For those who find that they are constantly hitting their key results (constant scores of 1) then this means that they are not being challenged enough.
Leveraging OKRs is definitely beneficial but with the right tools, it will supercharge the process.
Here is a list of tools that you can use to not only define OKRs with your team but also track and assign responsibility with full transparency.
airfocus is a product management tool that enables product teams to work their way.
Product teams can use it to manage strategy through to delivery while ensuring that their initiatives are prioritized effectively, tracked, and shared among their team members.
Along with the multiple resources they have available to support product teams including their detailed eBooks, articles, templates, and events, for those looking to leverage OKRs they can take advantage of their outcome based roadmap template, and the OKR template.
These are 2 of the many out-of-the-box templates that teams can use and customize to their liking. With these templates, users can outline their strategic goals and the key results to accomplish them.
This along with the fact that these views can be shared with other team members for 100% transparency and visibility.
ClickUp is a project management tool that enables teams to plan, organize, and collaborate on projects. Though not built specifically for product management work, it can be customized to enable product teams of any size to document, plan, and deliver work.
Aha! supports outcome-based roadmaps, offering free OKR roadmap templates that not only enable teams to tie initiatives to the company vision, but also templates for teams, the ability to track confidence, and even a weighted OKR template so teams have the flexibility to calibrate results based on the significance of their goals.
Asana is a popular collaboration tool used by teams to manage their projects; manage work, track tasks, and accomplish goals.
It offers boards and views that can be customized to suit a team’s needs. With their OKR template users can document their OKRs, assign owners, set due dates, and measure and communicate progress.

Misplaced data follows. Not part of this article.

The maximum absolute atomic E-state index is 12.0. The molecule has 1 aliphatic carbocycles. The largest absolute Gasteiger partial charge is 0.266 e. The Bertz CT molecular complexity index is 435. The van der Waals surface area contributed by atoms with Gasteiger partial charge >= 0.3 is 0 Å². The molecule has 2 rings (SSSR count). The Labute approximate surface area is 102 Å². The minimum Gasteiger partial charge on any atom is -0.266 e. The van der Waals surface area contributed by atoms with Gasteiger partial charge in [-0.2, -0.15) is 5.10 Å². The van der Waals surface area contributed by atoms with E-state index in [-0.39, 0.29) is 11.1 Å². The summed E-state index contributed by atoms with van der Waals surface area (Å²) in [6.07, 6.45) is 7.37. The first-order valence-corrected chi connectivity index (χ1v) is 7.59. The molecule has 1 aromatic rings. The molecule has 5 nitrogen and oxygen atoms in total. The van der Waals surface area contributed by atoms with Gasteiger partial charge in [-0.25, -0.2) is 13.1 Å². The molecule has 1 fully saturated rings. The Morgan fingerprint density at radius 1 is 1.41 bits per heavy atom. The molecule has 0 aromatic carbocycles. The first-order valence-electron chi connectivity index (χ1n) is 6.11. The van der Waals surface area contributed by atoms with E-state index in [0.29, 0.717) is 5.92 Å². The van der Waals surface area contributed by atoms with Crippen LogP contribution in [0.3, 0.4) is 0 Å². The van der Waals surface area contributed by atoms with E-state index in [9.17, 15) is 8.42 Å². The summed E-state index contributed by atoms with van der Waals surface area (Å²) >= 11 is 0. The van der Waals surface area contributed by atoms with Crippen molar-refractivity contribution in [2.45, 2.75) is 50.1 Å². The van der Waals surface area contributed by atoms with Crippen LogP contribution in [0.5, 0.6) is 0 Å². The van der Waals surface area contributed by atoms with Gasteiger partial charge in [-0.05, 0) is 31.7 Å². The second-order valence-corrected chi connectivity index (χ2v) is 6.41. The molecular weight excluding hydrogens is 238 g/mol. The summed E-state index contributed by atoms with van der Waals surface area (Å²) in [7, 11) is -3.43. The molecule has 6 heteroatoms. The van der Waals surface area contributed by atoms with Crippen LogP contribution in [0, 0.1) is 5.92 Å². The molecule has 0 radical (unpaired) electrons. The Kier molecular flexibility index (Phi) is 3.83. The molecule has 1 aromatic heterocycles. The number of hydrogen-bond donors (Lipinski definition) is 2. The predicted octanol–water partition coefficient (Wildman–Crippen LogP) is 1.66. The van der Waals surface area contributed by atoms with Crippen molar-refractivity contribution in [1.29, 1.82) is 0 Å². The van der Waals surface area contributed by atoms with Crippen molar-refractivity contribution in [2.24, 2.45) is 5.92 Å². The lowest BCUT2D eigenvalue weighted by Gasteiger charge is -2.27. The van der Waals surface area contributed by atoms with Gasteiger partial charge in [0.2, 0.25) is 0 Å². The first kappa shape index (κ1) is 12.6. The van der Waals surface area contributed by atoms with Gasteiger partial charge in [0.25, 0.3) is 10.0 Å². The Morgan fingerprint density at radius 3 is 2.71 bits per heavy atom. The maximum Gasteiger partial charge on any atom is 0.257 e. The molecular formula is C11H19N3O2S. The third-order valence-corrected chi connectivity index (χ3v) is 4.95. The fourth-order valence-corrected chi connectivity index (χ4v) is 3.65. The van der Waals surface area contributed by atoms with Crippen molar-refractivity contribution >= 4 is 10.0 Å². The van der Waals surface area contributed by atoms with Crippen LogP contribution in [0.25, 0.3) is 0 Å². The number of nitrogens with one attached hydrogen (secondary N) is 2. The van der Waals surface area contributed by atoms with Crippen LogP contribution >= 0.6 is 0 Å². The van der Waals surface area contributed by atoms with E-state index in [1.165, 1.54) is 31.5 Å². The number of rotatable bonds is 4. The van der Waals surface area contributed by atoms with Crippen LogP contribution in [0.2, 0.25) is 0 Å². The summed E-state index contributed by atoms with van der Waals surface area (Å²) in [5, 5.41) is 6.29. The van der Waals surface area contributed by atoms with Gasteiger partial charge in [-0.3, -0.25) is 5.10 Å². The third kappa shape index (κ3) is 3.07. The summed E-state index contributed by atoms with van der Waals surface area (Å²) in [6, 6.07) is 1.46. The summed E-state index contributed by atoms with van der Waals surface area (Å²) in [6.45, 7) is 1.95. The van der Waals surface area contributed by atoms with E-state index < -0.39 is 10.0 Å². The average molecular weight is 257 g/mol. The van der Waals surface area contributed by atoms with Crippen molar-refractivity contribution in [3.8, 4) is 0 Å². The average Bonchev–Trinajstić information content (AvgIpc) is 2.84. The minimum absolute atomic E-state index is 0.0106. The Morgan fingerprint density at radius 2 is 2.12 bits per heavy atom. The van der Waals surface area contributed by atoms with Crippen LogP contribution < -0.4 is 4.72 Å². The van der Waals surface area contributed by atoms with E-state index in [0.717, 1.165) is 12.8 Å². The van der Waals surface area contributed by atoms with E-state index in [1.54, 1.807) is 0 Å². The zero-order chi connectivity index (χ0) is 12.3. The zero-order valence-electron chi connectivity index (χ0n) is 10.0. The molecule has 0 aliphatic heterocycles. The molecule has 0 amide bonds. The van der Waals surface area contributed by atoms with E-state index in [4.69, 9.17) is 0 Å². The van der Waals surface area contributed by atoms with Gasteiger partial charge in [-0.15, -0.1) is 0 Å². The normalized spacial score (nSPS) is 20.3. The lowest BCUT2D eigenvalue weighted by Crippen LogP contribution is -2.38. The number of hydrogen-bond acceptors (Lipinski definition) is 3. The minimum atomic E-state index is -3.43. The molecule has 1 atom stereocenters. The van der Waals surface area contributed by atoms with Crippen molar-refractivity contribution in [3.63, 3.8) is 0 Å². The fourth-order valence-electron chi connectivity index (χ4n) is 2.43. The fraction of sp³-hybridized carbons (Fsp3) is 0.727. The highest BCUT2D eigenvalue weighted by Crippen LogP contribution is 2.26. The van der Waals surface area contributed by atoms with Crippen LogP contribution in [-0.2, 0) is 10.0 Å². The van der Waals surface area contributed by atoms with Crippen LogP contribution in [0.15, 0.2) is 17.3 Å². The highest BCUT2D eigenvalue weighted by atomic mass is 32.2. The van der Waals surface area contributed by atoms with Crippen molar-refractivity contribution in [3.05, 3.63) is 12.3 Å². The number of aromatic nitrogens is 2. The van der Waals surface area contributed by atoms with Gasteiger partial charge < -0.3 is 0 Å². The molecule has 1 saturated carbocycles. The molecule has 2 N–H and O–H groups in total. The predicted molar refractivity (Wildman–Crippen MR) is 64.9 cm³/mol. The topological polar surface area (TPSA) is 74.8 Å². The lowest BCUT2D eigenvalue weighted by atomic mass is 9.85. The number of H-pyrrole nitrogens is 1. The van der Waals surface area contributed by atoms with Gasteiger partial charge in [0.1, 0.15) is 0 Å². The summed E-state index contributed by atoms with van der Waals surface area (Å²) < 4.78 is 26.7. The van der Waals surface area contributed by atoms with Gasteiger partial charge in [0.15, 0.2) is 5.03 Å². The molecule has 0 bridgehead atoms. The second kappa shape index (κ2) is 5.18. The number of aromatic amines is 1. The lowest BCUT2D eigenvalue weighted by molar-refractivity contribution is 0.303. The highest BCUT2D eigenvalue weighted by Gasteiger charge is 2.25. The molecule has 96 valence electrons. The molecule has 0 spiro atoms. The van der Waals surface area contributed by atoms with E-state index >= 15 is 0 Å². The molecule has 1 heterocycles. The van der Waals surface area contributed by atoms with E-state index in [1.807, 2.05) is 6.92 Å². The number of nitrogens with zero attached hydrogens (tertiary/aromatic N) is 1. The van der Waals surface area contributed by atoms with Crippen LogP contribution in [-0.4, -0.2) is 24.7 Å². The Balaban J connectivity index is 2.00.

Airtable is a low-code platform for building collaborative apps. With it companies can customize their workflow, collaborate with their team(s), and achieve their outcomes.
It integrates with many tools and offers multiple free templates including their OKR tracking template for teams to establish and track OKRs.
There are many leading product companies that use OKRs. These include:
And many more
Google Ventures, the venture capital investment arm of Alphabet, shares and promotes OKRs among its portfolio companies with best practices.
Some of the items they advise are to:
Have ambitious objectives, so ambitious that there is a certain level of "uncomfortability" associated with them
Ensure that key results are tied to a number (measurable)
Grade yourself on key results on a scale of 0-1 at the of every quarter
Have 100% transparency on OKRs, current and historical
Team members are not punished for not achieving key results, but rather use this as a way to refine the process for the next quarter
OKRs is a popular goal setting framework used by the most respected product companies due to its effectiveness of aligning initiatives to set objectives and company goals.
When using this framework it’s important to follow the best practices outlined to set your team up for success, and avoid the common pitfalls that teams fall into (such as not regularly revisiting OKRs and refining your process).
Make the process easier for yourself by leveraging the right tool. There are a number of tools that are out there to draft and communicate your OKRs, however it’s highly recommended to use one that ties into your overall product management process.